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Interview: Mark Clinton on extreme sports photography

We talk to the photographer who joined The North Face team’s snowsports athletes Sam Smoothy, and Victor and Xavier de le Rue. His images capture them riding down an active volcano on the South Pacific island of Vanuatu

Interview: Mark Clinton on extreme sports photography
Photographer Mark Clinton

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Tell us about the project.

Video production company Colab Creative is known for devising outlandish schemes. For this project, the team approached me with the idea of ‘skiing a volcano in Vanuatu’ (a place more widely thought of as a tropical paradise). The plan entailed three The North Face athletes attempting to ski Mount Yasur, an active volcano on Tanna Island, Vanuatu, which has been erupting several times an hour for more than three years.

How did you plan the photography for the trip?

I didn’t know what to expect, so luckily for me Colab tackled most of the admin upfront. They’d already assessed the majority of the logistics before I hopped on board. As none of us had been to Tanna Island before, we really just went in with an open mind. Ultimately, I had to assume it would be like shooting the same idea on snow; just this time, the slope was an active volcano, not a snow-topped mountain, and the snow was ash.

How did the conditions affect your choice of gear?

I was travelling with the new Canon EOS-1D X Mark II, and an array of weather-sealed lenses. As we were dealing with large amounts of ash blowing through the air, firstly I ensured my gear was ready to deal with the conditions, and that I had a lot of covers on me, and plenty of layers to prevent ash getting through. I think I still ended up the dirtiest I’ve ever been in my life, though.

Were there any unexpected challenges?

Our window of opportunity was limited by everyone’s schedule, but right at the start a whole lot of equipment went missing — only one of the athletes had their ski gear. The missing baggage report must be one of the strangest ever to be logged in Vanuatu; missing items included skis, snowboards, everything you’d never need on an island paradise! Then, one of the athletes was delayed by a couple of days, so we were left with only a slim window to get as many shots as possible. The first job was to work out where to stage the project. The wind was covering one side of the volcano with lava, leaving us with the other side to determine the most appropriate ski route.

Mount Yasur’s ash reached miles away, including our campsite, so everything was covered in coarse black ash. Regardless of where you were, you’d be covered. I remember trying to sleep on the first night, and waking up to what I thought was the sound of rain drumming on the tent — in reality, it was just another burst of thick ash from the volcano. So, there were plenty of challenges to contend with.

Describe a typical day of shooting on the volcano.

It was an early start every morning; it took an hour to get to the shoot location. Once there, it was really hot, as we were so close to the caldera, and the ash was at its most intense. After three or four hours, we’d have to leave to escape the heat. Then, when sunset approached, we’d repeat the process and spend another few hours shooting (ash and weather permitting). However, our plans to shoot at sunset were repeatedly thwarted by rain, which mixed with the ash to become a kind of falling mud.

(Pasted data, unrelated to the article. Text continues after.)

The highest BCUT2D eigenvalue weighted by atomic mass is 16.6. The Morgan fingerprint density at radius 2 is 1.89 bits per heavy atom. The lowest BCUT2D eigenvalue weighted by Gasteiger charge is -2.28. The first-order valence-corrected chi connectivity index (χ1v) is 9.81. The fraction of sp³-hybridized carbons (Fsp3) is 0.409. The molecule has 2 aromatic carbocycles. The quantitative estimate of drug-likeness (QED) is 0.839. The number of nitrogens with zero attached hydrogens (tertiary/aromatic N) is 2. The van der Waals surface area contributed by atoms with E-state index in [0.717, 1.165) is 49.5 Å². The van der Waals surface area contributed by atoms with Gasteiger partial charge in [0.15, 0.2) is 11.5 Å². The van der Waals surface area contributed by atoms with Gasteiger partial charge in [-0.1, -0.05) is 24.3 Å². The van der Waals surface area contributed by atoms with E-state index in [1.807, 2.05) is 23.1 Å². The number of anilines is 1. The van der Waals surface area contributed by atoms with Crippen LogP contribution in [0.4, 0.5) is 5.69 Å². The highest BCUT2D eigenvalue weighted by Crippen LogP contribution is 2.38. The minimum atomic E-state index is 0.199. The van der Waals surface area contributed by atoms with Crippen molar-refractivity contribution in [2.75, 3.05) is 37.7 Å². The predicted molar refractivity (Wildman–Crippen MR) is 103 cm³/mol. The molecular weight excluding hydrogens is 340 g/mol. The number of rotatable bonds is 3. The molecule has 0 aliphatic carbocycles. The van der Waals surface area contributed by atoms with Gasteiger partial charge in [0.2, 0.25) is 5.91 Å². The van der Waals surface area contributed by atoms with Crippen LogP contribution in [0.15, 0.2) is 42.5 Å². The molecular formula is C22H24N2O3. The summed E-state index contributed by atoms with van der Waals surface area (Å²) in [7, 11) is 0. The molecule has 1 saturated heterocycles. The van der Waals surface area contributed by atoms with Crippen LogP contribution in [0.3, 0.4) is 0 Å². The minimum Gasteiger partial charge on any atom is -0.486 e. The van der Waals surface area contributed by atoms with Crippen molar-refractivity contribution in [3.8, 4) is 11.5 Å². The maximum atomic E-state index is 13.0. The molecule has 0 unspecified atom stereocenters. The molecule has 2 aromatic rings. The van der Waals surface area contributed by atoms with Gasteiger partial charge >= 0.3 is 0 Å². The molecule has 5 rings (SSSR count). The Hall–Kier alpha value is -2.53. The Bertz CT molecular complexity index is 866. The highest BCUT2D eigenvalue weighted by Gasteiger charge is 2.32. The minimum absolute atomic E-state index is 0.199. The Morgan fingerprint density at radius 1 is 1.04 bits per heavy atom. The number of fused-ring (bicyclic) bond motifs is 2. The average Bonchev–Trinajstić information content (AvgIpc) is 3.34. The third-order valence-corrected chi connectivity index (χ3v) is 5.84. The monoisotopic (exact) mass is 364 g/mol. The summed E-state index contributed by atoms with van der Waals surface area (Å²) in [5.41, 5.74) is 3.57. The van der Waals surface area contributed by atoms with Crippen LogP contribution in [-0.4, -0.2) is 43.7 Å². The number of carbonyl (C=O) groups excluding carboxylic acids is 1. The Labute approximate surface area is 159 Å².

You were photographing the trip for The North Face. How did you ensure you kept your own personal style?

The brief was generally free and flexible, which gave me a lot of creative control. I was approached because my style suited what they were hoping to get out of the project — I wasn’t asked to alter my style in any way.

How did you protect your equipment?

While I’d planned as much as possible in advance to try to minimise damage to the equipment, in the moment I had to prioritise the shot. So I had the essential weatherproofed lenses, covers, etc, but there’s little you can do to totally protect the camera in an environment like this, short of actually keeping it in your bag.

Since I was trialling the new Canon EOS-1D X Mark II at the time, I was extremely careful with leaving it exposed, but the body still got covered in filth. Once we arrived back at the mainland, I was looking at the camera under the hotel lamp thinking, ‘Oh dear, what am I going to tell Canon?’ My telephoto also took the biggest hit with both the zoom and focus ring sounding like sandpaper against wood. The glass itself also has a lasting reminder, with a handful of scratches courtesy of Mount Yasur’s interior.

How did you capture the team riding down the volcano? Were you on skis too?

When everyone arrived, they did one run to work out the best route. After seeing how Smoothy rode it, I worked out the best position to be in — I was standing, as it was a lot easier than trying to navigate such a tricky surface, and shoot at the same time. The surface was really tough for everyone. What this photo doesn’t show is that, moments before the capture, Xavier had fallen coming down the volcano, but he managed to find his feet just in time to get this shot.

What would be your top three tips for any readers thinking of tackling an extreme photography project like this?
1. Do your research. We live in an age where we have 3D models of everywhere in the world: Google Earth, Street View, Nearmap, to name a few. There are so many resources to tap into in advance of the project to make sure you’re fully prepared.
2. Don’t pre-plan everything, leave space for spontaneity. It’s a cliché, but so true.
3. Get volcano insurance!

 

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Published in issue 7 of National Geographic Traveller (UK) Photography Magazine